Tuesday, September 24, 2013

Hope for Ovarian Cancer Patients Worldwide: Roswell Park Cancer Institute (RPCI) recently received some exciting news that could lead to new, potentially more effective treatments for patients. The National Cancer Institute (NCI) has awarded one of our research teams with a prestigious Specialized Program of Research Excellence (SPORE) grant in ovarian cancer.

Thursday, August 29, 2013

Sidney Lumet, the director of such fine films as “12 Angry Men” and “Dog Day Afternoon,” once said, “All good work requires self-revelation.” While making good on our commitments to the patients we serve may not seem similar to making a movie, there are commonalities, and Mr. Lumet’s quote definitely applies for us.

Grace Dy, MD, and a patient discuss personalized lung cancer care at RPCI during this radio spot airing on 97 Rock in Buffalo, NY.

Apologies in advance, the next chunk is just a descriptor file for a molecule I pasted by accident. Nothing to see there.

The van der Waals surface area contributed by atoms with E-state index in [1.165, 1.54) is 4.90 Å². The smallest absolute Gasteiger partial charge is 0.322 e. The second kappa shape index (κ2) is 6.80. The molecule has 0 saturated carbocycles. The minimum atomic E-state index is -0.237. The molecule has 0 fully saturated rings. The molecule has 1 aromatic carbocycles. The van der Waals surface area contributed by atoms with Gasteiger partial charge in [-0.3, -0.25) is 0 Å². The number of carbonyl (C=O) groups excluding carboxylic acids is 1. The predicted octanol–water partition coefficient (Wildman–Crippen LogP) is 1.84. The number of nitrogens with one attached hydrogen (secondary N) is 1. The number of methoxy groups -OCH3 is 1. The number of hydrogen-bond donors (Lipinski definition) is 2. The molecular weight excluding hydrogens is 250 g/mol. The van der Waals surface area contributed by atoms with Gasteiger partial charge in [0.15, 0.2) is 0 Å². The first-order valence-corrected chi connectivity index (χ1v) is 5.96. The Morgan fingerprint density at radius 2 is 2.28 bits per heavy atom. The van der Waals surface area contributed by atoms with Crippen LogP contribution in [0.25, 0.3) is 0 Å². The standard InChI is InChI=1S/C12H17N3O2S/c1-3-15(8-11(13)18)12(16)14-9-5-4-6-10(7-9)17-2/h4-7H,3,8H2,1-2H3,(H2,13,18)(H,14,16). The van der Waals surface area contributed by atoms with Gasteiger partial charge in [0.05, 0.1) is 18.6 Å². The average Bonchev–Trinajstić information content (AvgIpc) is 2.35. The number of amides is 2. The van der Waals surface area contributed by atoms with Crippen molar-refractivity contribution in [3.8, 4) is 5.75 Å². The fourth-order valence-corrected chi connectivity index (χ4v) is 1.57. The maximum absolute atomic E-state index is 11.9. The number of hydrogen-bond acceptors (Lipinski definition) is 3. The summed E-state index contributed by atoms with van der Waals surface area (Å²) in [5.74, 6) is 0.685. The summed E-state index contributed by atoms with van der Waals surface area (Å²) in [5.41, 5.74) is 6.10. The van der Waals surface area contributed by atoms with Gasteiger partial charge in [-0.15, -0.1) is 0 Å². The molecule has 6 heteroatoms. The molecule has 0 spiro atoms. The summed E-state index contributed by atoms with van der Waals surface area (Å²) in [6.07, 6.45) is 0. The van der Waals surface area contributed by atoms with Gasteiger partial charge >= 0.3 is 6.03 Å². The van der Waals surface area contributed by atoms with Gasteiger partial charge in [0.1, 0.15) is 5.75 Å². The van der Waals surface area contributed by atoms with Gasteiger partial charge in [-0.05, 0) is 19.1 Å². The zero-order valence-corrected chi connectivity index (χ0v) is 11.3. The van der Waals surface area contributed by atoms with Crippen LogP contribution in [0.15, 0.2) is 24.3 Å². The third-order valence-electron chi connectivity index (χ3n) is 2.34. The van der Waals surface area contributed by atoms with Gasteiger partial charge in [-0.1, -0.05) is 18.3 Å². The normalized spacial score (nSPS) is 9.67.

Wednesday, July 24, 2013

Country 106.5 WYRK-FM was on hand Wednesday, July 24, to help RPCI celebrate Employee Appreciation Day in Kaminski Park.

Thursday, July 25, 2013

Saying Thank You in Many Different Ways: Gracias. Merci. Danke. Grazie. Dziekuje. Arigato. Xie xie. Asante. From Spanish to Swahili, these are just eight different ways we can say “thank you” to the thousands of people, like you, who are helping us this year to find cures and save lives in our fight against cancer.

Friday, June 28, 2013

The field of immunotherapy traces its origins to the theories of a pioneering American surgeon, William Coley, in the late 19th century but has hit its stride only in the last decade. Though they cover a breadth of different approaches, targets and biological agents, all immunotherapies have this in common: they enlist the body’s own defense program, the immune system, in destroying, controlling and even preventing cancer. Tumor vaccines are one example of such immunotherapy. The most encouraging tumor vaccines used to treat active cancer consist of a patient’s own immune cells, armed to recognize that patient’s cancer and to kill it as well as to stimulate other immune cells to do the same. Such vaccines appear to spare the patient the collateral damage and unpleasant side effects associated with traditional cancer therapies.